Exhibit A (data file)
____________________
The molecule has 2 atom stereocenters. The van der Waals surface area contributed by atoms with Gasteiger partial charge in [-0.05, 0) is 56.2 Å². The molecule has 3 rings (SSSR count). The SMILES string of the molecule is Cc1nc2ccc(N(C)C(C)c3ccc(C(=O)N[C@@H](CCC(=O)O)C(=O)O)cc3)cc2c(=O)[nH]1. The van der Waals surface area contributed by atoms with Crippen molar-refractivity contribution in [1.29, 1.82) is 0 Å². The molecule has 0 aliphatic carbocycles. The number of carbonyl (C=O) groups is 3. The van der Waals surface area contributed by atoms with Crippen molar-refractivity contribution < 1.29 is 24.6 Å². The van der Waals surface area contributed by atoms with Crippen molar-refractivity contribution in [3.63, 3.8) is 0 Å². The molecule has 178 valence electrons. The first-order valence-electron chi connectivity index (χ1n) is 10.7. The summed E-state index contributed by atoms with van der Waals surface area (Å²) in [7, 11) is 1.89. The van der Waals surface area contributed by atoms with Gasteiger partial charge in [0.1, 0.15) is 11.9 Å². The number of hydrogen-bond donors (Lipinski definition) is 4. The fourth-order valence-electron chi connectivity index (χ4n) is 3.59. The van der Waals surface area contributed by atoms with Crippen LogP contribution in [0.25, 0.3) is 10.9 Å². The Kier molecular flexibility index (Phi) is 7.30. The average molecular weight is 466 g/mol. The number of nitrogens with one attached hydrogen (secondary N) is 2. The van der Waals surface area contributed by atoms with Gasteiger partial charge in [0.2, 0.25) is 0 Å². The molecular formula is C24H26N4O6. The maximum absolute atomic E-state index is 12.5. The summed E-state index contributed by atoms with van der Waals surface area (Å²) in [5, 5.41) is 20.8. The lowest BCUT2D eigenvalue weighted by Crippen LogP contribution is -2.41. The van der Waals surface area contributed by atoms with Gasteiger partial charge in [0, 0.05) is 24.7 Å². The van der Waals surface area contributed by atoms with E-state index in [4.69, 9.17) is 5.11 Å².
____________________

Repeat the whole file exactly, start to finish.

The molecule has 2 atom stereocenters. The van der Waals surface area contributed by atoms with Gasteiger partial charge in [-0.05, 0) is 56.2 Å². The molecule has 3 rings (SSSR count). The SMILES string of the molecule is Cc1nc2ccc(N(C)C(C)c3ccc(C(=O)N[C@@H](CCC(=O)O)C(=O)O)cc3)cc2c(=O)[nH]1. The van der Waals surface area contributed by atoms with Crippen molar-refractivity contribution in [1.29, 1.82) is 0 Å². The molecule has 0 aliphatic carbocycles. The number of carbonyl (C=O) groups is 3. The van der Waals surface area contributed by atoms with Crippen molar-refractivity contribution < 1.29 is 24.6 Å². The van der Waals surface area contributed by atoms with Crippen molar-refractivity contribution in [3.63, 3.8) is 0 Å². The molecule has 178 valence electrons. The first-order valence-electron chi connectivity index (χ1n) is 10.7. The summed E-state index contributed by atoms with van der Waals surface area (Å²) in [7, 11) is 1.89. The van der Waals surface area contributed by atoms with Gasteiger partial charge in [0.1, 0.15) is 11.9 Å². The number of hydrogen-bond donors (Lipinski definition) is 4. The fourth-order valence-electron chi connectivity index (χ4n) is 3.59. The van der Waals surface area contributed by atoms with Crippen LogP contribution in [0.25, 0.3) is 10.9 Å². The Kier molecular flexibility index (Phi) is 7.30. The average molecular weight is 466 g/mol. The number of nitrogens with one attached hydrogen (secondary N) is 2. The van der Waals surface area contributed by atoms with Gasteiger partial charge in [0.2, 0.25) is 0 Å². The molecular formula is C24H26N4O6. The maximum absolute atomic E-state index is 12.5. The summed E-state index contributed by atoms with van der Waals surface area (Å²) in [5, 5.41) is 20.8. The lowest BCUT2D eigenvalue weighted by Crippen LogP contribution is -2.41. The van der Waals surface area contributed by atoms with Gasteiger partial charge in [0, 0.05) is 24.7 Å². The van der Waals surface area contributed by atoms with E-state index in [4.69, 9.17) is 5.11 Å².